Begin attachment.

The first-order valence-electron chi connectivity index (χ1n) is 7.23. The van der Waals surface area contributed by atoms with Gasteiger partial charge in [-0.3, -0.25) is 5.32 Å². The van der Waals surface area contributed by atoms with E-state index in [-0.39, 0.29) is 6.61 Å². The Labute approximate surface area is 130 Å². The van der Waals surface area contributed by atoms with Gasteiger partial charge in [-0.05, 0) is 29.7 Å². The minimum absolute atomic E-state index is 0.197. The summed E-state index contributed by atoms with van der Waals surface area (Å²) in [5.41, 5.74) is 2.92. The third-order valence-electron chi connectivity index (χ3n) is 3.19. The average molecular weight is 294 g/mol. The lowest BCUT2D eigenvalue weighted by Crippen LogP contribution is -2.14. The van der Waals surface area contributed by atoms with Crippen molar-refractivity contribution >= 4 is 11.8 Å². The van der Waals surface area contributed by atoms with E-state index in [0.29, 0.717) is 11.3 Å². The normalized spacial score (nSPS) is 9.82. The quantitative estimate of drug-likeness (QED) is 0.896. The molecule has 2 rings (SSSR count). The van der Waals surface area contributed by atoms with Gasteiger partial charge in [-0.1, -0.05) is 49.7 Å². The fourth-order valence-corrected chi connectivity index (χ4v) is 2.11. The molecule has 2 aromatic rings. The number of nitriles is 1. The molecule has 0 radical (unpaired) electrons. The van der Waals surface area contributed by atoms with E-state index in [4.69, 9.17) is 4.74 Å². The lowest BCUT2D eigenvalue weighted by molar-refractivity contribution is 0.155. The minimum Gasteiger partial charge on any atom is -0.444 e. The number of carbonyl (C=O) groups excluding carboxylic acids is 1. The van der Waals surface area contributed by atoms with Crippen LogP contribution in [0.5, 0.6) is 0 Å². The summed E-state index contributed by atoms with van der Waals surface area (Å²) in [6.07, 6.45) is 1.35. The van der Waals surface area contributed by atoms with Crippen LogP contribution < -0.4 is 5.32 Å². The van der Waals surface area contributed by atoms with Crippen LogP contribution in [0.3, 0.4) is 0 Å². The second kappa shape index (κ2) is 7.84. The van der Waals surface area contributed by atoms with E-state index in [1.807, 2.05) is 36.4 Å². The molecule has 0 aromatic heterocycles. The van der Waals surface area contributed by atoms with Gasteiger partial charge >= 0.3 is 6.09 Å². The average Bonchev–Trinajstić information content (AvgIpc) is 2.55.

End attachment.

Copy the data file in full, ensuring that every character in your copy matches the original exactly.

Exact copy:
The first-order valence-electron chi connectivity index (χ1n) is 7.23. The van der Waals surface area contributed by atoms with Gasteiger partial charge in [-0.3, -0.25) is 5.32 Å². The van der Waals surface area contributed by atoms with E-state index in [-0.39, 0.29) is 6.61 Å². The Labute approximate surface area is 130 Å². The van der Waals surface area contributed by atoms with Gasteiger partial charge in [-0.05, 0) is 29.7 Å². The minimum absolute atomic E-state index is 0.197. The summed E-state index contributed by atoms with van der Waals surface area (Å²) in [5.41, 5.74) is 2.92. The third-order valence-electron chi connectivity index (χ3n) is 3.19. The average molecular weight is 294 g/mol. The lowest BCUT2D eigenvalue weighted by Crippen LogP contribution is -2.14. The van der Waals surface area contributed by atoms with Crippen molar-refractivity contribution >= 4 is 11.8 Å². The van der Waals surface area contributed by atoms with E-state index in [0.29, 0.717) is 11.3 Å². The normalized spacial score (nSPS) is 9.82. The quantitative estimate of drug-likeness (QED) is 0.896. The molecule has 2 rings (SSSR count). The van der Waals surface area contributed by atoms with Gasteiger partial charge in [-0.1, -0.05) is 49.7 Å². The fourth-order valence-corrected chi connectivity index (χ4v) is 2.11. The molecule has 2 aromatic rings. The number of nitriles is 1. The molecule has 0 radical (unpaired) electrons. The van der Waals surface area contributed by atoms with E-state index in [4.69, 9.17) is 4.74 Å². The lowest BCUT2D eigenvalue weighted by molar-refractivity contribution is 0.155. The minimum Gasteiger partial charge on any atom is -0.444 e. The number of carbonyl (C=O) groups excluding carboxylic acids is 1. The van der Waals surface area contributed by atoms with Crippen LogP contribution in [0.5, 0.6) is 0 Å². The summed E-state index contributed by atoms with van der Waals surface area (Å²) in [6.07, 6.45) is 1.35. The van der Waals surface area contributed by atoms with Crippen LogP contribution < -0.4 is 5.32 Å². The van der Waals surface area contributed by atoms with Crippen LogP contribution in [0.3, 0.4) is 0 Å². The second kappa shape index (κ2) is 7.84. The van der Waals surface area contributed by atoms with E-state index in [1.807, 2.05) is 36.4 Å². The molecule has 0 aromatic heterocycles. The van der Waals surface area contributed by atoms with Gasteiger partial charge >= 0.3 is 6.09 Å². The average Bonchev–Trinajstić information content (AvgIpc) is 2.55.